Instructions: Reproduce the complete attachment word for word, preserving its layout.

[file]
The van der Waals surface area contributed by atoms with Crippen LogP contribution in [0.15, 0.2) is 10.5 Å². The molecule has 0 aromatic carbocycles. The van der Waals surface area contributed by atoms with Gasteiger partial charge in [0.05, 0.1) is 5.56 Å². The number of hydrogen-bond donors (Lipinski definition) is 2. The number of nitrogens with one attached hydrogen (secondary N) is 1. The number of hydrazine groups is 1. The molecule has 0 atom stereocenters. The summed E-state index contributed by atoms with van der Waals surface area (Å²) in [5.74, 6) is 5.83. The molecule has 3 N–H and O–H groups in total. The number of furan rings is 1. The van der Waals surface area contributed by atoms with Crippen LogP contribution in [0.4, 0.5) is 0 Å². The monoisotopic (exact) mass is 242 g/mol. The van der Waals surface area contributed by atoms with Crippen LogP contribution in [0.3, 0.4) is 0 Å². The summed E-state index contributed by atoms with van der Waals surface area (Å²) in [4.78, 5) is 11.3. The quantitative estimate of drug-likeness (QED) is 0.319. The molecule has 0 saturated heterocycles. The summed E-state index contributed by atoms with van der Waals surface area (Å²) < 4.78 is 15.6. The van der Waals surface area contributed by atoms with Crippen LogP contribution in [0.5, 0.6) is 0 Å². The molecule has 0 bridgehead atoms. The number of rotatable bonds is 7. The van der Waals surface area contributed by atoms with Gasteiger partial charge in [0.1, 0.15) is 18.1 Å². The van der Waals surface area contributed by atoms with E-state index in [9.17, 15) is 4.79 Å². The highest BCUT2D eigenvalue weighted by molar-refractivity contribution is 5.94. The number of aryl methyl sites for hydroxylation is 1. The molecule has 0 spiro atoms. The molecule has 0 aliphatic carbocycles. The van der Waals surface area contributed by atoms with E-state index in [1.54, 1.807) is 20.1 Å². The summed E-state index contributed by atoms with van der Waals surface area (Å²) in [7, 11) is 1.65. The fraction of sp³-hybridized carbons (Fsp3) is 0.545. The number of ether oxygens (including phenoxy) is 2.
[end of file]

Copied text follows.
The van der Waals surface area contributed by atoms with Crippen LogP contribution in [0.15, 0.2) is 10.5 Å². The molecule has 0 aromatic carbocycles. The van der Waals surface area contributed by atoms with Gasteiger partial charge in [0.05, 0.1) is 5.56 Å². The number of hydrogen-bond donors (Lipinski definition) is 2. The number of nitrogens with one attached hydrogen (secondary N) is 1. The number of hydrazine groups is 1. The molecule has 0 atom stereocenters. The summed E-state index contributed by atoms with van der Waals surface area (Å²) in [5.74, 6) is 5.83. The molecule has 3 N–H and O–H groups in total. The number of furan rings is 1. The van der Waals surface area contributed by atoms with Crippen LogP contribution in [0.4, 0.5) is 0 Å². The monoisotopic (exact) mass is 242 g/mol. The van der Waals surface area contributed by atoms with Crippen LogP contribution in [0.3, 0.4) is 0 Å². The summed E-state index contributed by atoms with van der Waals surface area (Å²) in [4.78, 5) is 11.3. The quantitative estimate of drug-likeness (QED) is 0.319. The molecule has 0 saturated heterocycles. The summed E-state index contributed by atoms with van der Waals surface area (Å²) < 4.78 is 15.6. The van der Waals surface area contributed by atoms with Crippen LogP contribution in [0.5, 0.6) is 0 Å². The molecule has 0 bridgehead atoms. The number of rotatable bonds is 7. The van der Waals surface area contributed by atoms with Gasteiger partial charge in [0.1, 0.15) is 18.1 Å². The van der Waals surface area contributed by atoms with E-state index in [9.17, 15) is 4.79 Å². The highest BCUT2D eigenvalue weighted by molar-refractivity contribution is 5.94. The number of aryl methyl sites for hydroxylation is 1. The molecule has 0 spiro atoms. The molecule has 0 aliphatic carbocycles. The van der Waals surface area contributed by atoms with E-state index in [1.54, 1.807) is 20.1 Å². The summed E-state index contributed by atoms with van der Waals surface area (Å²) in [7, 11) is 1.65. The fraction of sp³-hybridized carbons (Fsp3) is 0.545. The number of ether oxygens (including phenoxy) is 2.